You See CS: How to cold-weather camp in Colorado

19 March 2019

Logan Davel

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    There are several technical hurdles that must be overcome before someone can comfortably sleep in the freezing cold and, for someone such as myself, who would rather sleep in the freezing Colorado winter than submit to the whims of mother nature, surpassing these hurdles is a requirement.

    Most people would consider cold-weather camping to be a form of self-imposed exile or torture, but it is quite the opposite. As long as an adventurous soul covers the basics and thinks things through, there is honestly nothing to it. With that being said, here are my top four tips to consider before you explore the outdoors during the winter.

    Tip 1: Always check the weather.

    I can sleep comfortably down into the negative single digits; however, there is a limit to everything. Therefore you should always check the expected temperatures to see if your gear is capable of sustaining your journey through the night.

    This is especially true when taking the mountains into consideration. Heavy wind and snow often have the added threat of avalanches.

    Incredibly low temperatures means that even a roaring fire will not offer much in the way of comfort.

    It is also recommended that you start at a warm temperature and work your way down. New campers should not be venturing into forty-below weather on their first try, or even their fifth.

    Tip 2: Spend money on adequate gear.

    There are several essentials that cannot be overlooked, no matter how outrageous the price may seem.

    Your cocoon sleeping bag and apparel should be capable of keeping you warm, yet not so warm that you begin sweating.

    This goes for all of your cold-weather gear.

    Sweating during sub-freezing weather is a common fault of beginner campers, and it can make your adventures cold, uncomfortable and even dangerous.

    Test your gear before venturing out. You should remain slightly on the cool side with your base gear, as you can always add layers to slightly increase your temperature.

    You should also consider buying an insulated, closed-cell sleeping pad. It adds two things that I find essential.

    First, it gives an even and soft surface on which to sleep, though this applies to all types of camping.

    Second, and more importantly, it limits your contact with the frozen ground.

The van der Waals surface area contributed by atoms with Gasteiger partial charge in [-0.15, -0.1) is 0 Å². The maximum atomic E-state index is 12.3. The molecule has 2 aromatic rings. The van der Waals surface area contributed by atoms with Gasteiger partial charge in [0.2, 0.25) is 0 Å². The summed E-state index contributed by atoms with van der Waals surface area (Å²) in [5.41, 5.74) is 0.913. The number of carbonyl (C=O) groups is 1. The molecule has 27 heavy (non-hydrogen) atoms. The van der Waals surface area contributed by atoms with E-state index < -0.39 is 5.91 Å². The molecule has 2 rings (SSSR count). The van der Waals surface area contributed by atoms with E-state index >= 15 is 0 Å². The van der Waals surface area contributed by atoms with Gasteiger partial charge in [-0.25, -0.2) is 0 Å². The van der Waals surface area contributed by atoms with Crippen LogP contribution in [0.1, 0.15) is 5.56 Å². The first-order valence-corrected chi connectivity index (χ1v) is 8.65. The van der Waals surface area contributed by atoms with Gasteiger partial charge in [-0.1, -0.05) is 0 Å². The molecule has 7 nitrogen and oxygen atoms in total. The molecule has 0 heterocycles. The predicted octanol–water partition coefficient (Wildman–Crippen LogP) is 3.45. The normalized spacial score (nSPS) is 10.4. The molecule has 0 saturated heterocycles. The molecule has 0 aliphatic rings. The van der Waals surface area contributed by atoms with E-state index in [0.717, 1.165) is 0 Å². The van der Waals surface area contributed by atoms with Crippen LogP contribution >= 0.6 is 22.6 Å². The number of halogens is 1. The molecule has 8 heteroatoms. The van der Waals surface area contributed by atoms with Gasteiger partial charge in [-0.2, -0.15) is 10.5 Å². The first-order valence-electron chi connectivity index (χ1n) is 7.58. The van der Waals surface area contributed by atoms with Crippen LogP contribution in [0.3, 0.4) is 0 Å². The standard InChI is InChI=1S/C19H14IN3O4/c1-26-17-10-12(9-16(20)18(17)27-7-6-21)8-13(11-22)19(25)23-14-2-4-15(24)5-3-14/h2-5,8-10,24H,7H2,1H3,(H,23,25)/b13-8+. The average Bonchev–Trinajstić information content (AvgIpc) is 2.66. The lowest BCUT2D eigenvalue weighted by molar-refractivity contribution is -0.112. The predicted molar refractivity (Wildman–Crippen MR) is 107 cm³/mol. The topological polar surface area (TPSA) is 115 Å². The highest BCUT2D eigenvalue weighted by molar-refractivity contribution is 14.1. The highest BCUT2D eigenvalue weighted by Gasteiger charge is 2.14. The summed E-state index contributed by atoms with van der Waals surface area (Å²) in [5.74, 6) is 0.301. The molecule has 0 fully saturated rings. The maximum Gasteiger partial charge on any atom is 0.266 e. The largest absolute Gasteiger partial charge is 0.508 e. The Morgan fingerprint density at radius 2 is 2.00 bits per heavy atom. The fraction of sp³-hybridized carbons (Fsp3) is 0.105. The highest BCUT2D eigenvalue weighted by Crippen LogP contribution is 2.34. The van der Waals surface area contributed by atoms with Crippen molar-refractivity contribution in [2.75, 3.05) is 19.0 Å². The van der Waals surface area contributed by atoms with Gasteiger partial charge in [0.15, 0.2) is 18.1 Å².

A common misconception is that you need a heavy-duty tent with thick fabric. This is not the case, as the tent’s purpose is not to provide any form of insulation but to stop the wind.

    Your main source of warmth comes from your sleeping bag and your insulating pad. A tent that is light, low to the ground and easily secured is preferable. Using a small tent can also help reduce heat loss.

    Tip 3: Habits and Actions

    Do not breathe into your sleeping bag. This is a cardinal sin of cold-weather camping. You introduce moisture into your bag, which reduces the insulation between you and the cold.

    A cocoon sleeping bag should be large enough to fully encase your body, but also tight-fitting enough so that you can pull the draw-strings and close the top of the bag around the lower half of your face. This allows you to breathe comfortably.

    Second, do not wait to relieve yourself until the early hours of the morning. Make sure to go to the bathroom before you tuck yourself in.

    Finally, do not be afraid to eat a midnight snack and drink some water half-way through the night. A granola bar and a sip of water works well to make your night a more comfortable one.

    You should keep a water bottle inside your sleeping bag at night and inside your jacket during the day, thus allowing you to drink some water without braving water that is close to freezing.

    Tip 4: Do not be afraid to go home

    There are many reasons to like cold-weather camping. A photographer can find clear, empty skies for pictures of the milky way, woodsmen can find quiet contemplation in empty campgrounds and the outdoor extremists can test their skills and willpower. However, it should never put you at risk.

    Though I have found it to be a wonderful experience in the past, there have always been times where I have to critically judge my situation before it gets me into trouble.

    I have even packed my gear and left on several occasions due to the realization that I was not prepared. An experience like this serves to connect you to nature and reset your otherwise busy lifestyle.

    However, the wilderness can be dangerous if not approached with respect. Do not be afraid to try again another day.

    A sad result of the harsh winters of Colorado is that the average resident greatly restricts their outdoor adventures. It is hard to blame them. The high altitude mixed with cold winds and unforgiving snowfall can put a negative spin on anything even remotely outdoors.

     However, the adventurous can find a good time. There are many places in the mountains of Colorado that completely transform under a layer of snow, something that the non-adventurous may never get to see.